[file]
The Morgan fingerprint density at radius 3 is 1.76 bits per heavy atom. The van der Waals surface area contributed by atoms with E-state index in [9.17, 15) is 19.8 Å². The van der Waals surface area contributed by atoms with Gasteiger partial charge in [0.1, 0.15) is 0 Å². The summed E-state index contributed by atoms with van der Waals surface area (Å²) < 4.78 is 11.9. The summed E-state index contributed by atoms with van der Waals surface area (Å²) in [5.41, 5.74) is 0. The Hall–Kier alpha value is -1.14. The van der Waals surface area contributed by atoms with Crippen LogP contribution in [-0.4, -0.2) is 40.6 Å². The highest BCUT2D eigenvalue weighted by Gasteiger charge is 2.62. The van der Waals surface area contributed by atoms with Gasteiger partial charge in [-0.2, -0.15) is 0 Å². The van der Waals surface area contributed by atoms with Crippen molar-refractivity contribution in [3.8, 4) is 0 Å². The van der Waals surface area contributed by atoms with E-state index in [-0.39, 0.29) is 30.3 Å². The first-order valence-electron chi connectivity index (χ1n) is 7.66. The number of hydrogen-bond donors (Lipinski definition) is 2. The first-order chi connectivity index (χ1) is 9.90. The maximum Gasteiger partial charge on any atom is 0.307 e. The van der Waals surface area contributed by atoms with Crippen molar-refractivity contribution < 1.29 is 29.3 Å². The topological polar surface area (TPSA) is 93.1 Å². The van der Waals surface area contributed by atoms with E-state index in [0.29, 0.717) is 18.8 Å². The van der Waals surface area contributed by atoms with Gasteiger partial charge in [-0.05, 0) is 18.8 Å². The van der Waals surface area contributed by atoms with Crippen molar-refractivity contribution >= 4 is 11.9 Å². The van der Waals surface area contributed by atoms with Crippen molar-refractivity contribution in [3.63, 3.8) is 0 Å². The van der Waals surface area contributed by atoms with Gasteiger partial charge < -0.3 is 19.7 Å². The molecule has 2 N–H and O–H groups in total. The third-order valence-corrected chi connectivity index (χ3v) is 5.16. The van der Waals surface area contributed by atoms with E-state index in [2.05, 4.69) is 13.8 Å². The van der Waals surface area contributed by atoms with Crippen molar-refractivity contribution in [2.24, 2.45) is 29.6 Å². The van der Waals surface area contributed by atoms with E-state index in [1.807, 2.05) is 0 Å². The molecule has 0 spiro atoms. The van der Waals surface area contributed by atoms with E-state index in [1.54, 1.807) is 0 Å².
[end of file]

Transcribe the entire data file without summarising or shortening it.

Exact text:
The Morgan fingerprint density at radius 3 is 1.76 bits per heavy atom. The van der Waals surface area contributed by atoms with E-state index in [9.17, 15) is 19.8 Å². The van der Waals surface area contributed by atoms with Gasteiger partial charge in [0.1, 0.15) is 0 Å². The summed E-state index contributed by atoms with van der Waals surface area (Å²) < 4.78 is 11.9. The summed E-state index contributed by atoms with van der Waals surface area (Å²) in [5.41, 5.74) is 0. The Hall–Kier alpha value is -1.14. The van der Waals surface area contributed by atoms with Crippen LogP contribution in [-0.4, -0.2) is 40.6 Å². The highest BCUT2D eigenvalue weighted by Gasteiger charge is 2.62. The van der Waals surface area contributed by atoms with Gasteiger partial charge in [-0.2, -0.15) is 0 Å². The van der Waals surface area contributed by atoms with Crippen molar-refractivity contribution in [3.8, 4) is 0 Å². The van der Waals surface area contributed by atoms with E-state index in [-0.39, 0.29) is 30.3 Å². The first-order valence-electron chi connectivity index (χ1n) is 7.66. The number of hydrogen-bond donors (Lipinski definition) is 2. The first-order chi connectivity index (χ1) is 9.90. The maximum Gasteiger partial charge on any atom is 0.307 e. The van der Waals surface area contributed by atoms with Crippen molar-refractivity contribution < 1.29 is 29.3 Å². The topological polar surface area (TPSA) is 93.1 Å². The van der Waals surface area contributed by atoms with E-state index in [0.29, 0.717) is 18.8 Å². The van der Waals surface area contributed by atoms with Gasteiger partial charge in [-0.05, 0) is 18.8 Å². The van der Waals surface area contributed by atoms with Crippen molar-refractivity contribution >= 4 is 11.9 Å². The van der Waals surface area contributed by atoms with Crippen molar-refractivity contribution in [3.63, 3.8) is 0 Å². The van der Waals surface area contributed by atoms with Gasteiger partial charge < -0.3 is 19.7 Å². The molecule has 2 N–H and O–H groups in total. The third-order valence-corrected chi connectivity index (χ3v) is 5.16. The van der Waals surface area contributed by atoms with E-state index in [2.05, 4.69) is 13.8 Å². The van der Waals surface area contributed by atoms with Crippen molar-refractivity contribution in [2.24, 2.45) is 29.6 Å². The van der Waals surface area contributed by atoms with E-state index in [1.807, 2.05) is 0 Å². The molecule has 0 spiro atoms. The van der Waals surface area contributed by atoms with E-state index in [1.54, 1.807) is 0 Å².